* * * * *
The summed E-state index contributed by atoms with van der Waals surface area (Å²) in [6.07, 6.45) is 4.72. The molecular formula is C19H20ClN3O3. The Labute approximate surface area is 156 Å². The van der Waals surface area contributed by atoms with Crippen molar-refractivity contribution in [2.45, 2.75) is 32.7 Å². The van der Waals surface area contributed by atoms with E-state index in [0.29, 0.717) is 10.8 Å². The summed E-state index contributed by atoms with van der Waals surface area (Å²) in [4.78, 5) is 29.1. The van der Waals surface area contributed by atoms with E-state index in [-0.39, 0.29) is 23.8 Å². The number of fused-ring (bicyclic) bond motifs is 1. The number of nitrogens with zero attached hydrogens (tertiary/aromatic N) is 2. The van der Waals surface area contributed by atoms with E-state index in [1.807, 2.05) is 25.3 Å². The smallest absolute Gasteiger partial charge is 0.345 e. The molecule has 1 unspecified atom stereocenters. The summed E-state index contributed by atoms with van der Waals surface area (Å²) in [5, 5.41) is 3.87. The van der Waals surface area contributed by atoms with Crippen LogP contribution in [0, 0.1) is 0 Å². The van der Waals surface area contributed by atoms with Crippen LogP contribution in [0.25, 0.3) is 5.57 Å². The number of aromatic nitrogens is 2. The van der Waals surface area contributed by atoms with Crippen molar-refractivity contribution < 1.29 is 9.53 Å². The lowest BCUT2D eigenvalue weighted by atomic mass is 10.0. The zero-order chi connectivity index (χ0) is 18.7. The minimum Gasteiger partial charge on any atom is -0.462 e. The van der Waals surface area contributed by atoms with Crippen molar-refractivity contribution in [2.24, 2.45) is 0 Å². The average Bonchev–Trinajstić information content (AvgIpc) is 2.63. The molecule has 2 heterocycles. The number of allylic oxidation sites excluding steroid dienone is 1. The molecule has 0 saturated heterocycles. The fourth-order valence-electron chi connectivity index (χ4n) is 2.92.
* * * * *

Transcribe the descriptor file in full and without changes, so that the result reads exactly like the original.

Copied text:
The summed E-state index contributed by atoms with van der Waals surface area (Å²) in [6.07, 6.45) is 4.72. The molecular formula is C19H20ClN3O3. The Labute approximate surface area is 156 Å². The van der Waals surface area contributed by atoms with Crippen molar-refractivity contribution in [2.45, 2.75) is 32.7 Å². The van der Waals surface area contributed by atoms with E-state index in [0.29, 0.717) is 10.8 Å². The summed E-state index contributed by atoms with van der Waals surface area (Å²) in [4.78, 5) is 29.1. The van der Waals surface area contributed by atoms with E-state index in [-0.39, 0.29) is 23.8 Å². The number of fused-ring (bicyclic) bond motifs is 1. The number of nitrogens with zero attached hydrogens (tertiary/aromatic N) is 2. The van der Waals surface area contributed by atoms with E-state index in [1.807, 2.05) is 25.3 Å². The smallest absolute Gasteiger partial charge is 0.345 e. The molecule has 1 unspecified atom stereocenters. The summed E-state index contributed by atoms with van der Waals surface area (Å²) in [5, 5.41) is 3.87. The van der Waals surface area contributed by atoms with Crippen LogP contribution in [0, 0.1) is 0 Å². The van der Waals surface area contributed by atoms with Crippen LogP contribution in [0.25, 0.3) is 5.57 Å². The number of aromatic nitrogens is 2. The van der Waals surface area contributed by atoms with Crippen molar-refractivity contribution < 1.29 is 9.53 Å². The lowest BCUT2D eigenvalue weighted by atomic mass is 10.0. The zero-order chi connectivity index (χ0) is 18.7. The minimum Gasteiger partial charge on any atom is -0.462 e. The van der Waals surface area contributed by atoms with Crippen molar-refractivity contribution in [2.24, 2.45) is 0 Å². The average Bonchev–Trinajstić information content (AvgIpc) is 2.63. The molecule has 2 heterocycles. The number of allylic oxidation sites excluding steroid dienone is 1. The molecule has 0 saturated heterocycles. The fourth-order valence-electron chi connectivity index (χ4n) is 2.92.